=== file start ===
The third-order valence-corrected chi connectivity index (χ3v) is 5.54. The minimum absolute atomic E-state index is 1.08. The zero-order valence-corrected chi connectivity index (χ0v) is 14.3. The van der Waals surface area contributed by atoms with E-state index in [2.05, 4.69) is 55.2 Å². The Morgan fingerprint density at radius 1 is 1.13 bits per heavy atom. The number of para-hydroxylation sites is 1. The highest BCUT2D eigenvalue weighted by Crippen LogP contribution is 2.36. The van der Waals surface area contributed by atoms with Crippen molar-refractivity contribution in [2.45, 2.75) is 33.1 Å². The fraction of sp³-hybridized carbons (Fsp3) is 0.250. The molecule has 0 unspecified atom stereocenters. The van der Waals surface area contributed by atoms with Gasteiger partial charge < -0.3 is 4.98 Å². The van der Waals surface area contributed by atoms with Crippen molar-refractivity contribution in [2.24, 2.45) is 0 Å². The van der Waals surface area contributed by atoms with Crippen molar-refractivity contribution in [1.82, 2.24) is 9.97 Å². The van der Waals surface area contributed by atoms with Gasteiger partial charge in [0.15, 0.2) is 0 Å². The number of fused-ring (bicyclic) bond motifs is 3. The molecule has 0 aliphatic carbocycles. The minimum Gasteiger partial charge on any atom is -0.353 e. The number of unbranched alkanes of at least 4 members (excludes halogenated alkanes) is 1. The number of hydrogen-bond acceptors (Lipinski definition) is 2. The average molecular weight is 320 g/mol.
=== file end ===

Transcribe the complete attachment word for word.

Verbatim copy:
The third-order valence-corrected chi connectivity index (χ3v) is 5.54. The minimum absolute atomic E-state index is 1.08. The zero-order valence-corrected chi connectivity index (χ0v) is 14.3. The van der Waals surface area contributed by atoms with E-state index in [2.05, 4.69) is 55.2 Å². The Morgan fingerprint density at radius 1 is 1.13 bits per heavy atom. The number of para-hydroxylation sites is 1. The highest BCUT2D eigenvalue weighted by Crippen LogP contribution is 2.36. The van der Waals surface area contributed by atoms with Crippen molar-refractivity contribution in [2.45, 2.75) is 33.1 Å². The fraction of sp³-hybridized carbons (Fsp3) is 0.250. The molecule has 0 unspecified atom stereocenters. The van der Waals surface area contributed by atoms with Gasteiger partial charge < -0.3 is 4.98 Å². The van der Waals surface area contributed by atoms with Crippen molar-refractivity contribution in [2.24, 2.45) is 0 Å². The van der Waals surface area contributed by atoms with Crippen molar-refractivity contribution in [1.82, 2.24) is 9.97 Å². The van der Waals surface area contributed by atoms with Gasteiger partial charge in [0.15, 0.2) is 0 Å². The number of fused-ring (bicyclic) bond motifs is 3. The molecule has 0 aliphatic carbocycles. The minimum Gasteiger partial charge on any atom is -0.353 e. The number of unbranched alkanes of at least 4 members (excludes halogenated alkanes) is 1. The number of hydrogen-bond acceptors (Lipinski definition) is 2. The average molecular weight is 320 g/mol.